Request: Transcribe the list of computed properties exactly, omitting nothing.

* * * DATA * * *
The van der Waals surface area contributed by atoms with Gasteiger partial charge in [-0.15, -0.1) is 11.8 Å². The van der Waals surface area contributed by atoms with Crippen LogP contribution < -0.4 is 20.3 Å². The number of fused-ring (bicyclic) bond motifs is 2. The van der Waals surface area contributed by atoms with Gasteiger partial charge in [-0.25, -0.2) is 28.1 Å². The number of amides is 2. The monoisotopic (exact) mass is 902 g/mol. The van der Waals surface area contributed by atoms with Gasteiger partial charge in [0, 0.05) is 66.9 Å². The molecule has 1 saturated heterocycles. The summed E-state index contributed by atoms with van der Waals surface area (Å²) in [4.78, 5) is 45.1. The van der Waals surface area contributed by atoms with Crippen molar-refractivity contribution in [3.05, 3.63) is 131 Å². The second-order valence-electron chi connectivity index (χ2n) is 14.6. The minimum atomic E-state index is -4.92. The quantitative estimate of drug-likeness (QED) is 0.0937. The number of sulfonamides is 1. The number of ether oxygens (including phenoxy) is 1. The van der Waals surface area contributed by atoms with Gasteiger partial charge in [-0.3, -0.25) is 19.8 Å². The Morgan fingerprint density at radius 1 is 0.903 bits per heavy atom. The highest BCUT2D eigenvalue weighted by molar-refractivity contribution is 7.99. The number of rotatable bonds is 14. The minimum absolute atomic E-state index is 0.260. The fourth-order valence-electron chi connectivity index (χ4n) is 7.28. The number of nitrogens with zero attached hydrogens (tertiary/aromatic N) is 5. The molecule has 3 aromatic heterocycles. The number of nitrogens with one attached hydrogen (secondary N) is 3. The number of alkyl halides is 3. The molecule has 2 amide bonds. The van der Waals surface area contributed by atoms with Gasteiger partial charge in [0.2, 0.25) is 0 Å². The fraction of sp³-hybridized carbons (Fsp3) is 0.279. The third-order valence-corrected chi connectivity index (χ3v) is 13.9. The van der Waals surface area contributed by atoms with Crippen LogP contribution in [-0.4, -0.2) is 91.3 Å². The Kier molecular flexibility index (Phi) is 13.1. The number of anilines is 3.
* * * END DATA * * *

The van der Waals surface area contributed by atoms with Gasteiger partial charge in [-0.15, -0.1) is 11.8 Å². The van der Waals surface area contributed by atoms with Crippen LogP contribution < -0.4 is 20.3 Å². The number of fused-ring (bicyclic) bond motifs is 2. The van der Waals surface area contributed by atoms with Gasteiger partial charge in [-0.25, -0.2) is 28.1 Å². The number of amides is 2. The monoisotopic (exact) mass is 902 g/mol. The van der Waals surface area contributed by atoms with Gasteiger partial charge in [0, 0.05) is 66.9 Å². The molecule has 1 saturated heterocycles. The summed E-state index contributed by atoms with van der Waals surface area (Å²) in [4.78, 5) is 45.1. The van der Waals surface area contributed by atoms with Crippen molar-refractivity contribution in [3.05, 3.63) is 131 Å². The second-order valence-electron chi connectivity index (χ2n) is 14.6. The minimum atomic E-state index is -4.92. The quantitative estimate of drug-likeness (QED) is 0.0937. The number of sulfonamides is 1. The number of ether oxygens (including phenoxy) is 1. The van der Waals surface area contributed by atoms with Gasteiger partial charge in [-0.3, -0.25) is 19.8 Å². The Morgan fingerprint density at radius 1 is 0.903 bits per heavy atom. The highest BCUT2D eigenvalue weighted by molar-refractivity contribution is 7.99. The number of rotatable bonds is 14. The minimum absolute atomic E-state index is 0.260. The fourth-order valence-electron chi connectivity index (χ4n) is 7.28. The number of nitrogens with zero attached hydrogens (tertiary/aromatic N) is 5. The molecule has 3 aromatic heterocycles. The number of nitrogens with one attached hydrogen (secondary N) is 3. The number of alkyl halides is 3. The molecule has 2 amide bonds. The van der Waals surface area contributed by atoms with Gasteiger partial charge in [0.2, 0.25) is 0 Å². The fraction of sp³-hybridized carbons (Fsp3) is 0.279. The third-order valence-corrected chi connectivity index (χ3v) is 13.9. The van der Waals surface area contributed by atoms with Crippen LogP contribution in [-0.4, -0.2) is 91.3 Å². The Kier molecular flexibility index (Phi) is 13.1. The number of anilines is 3.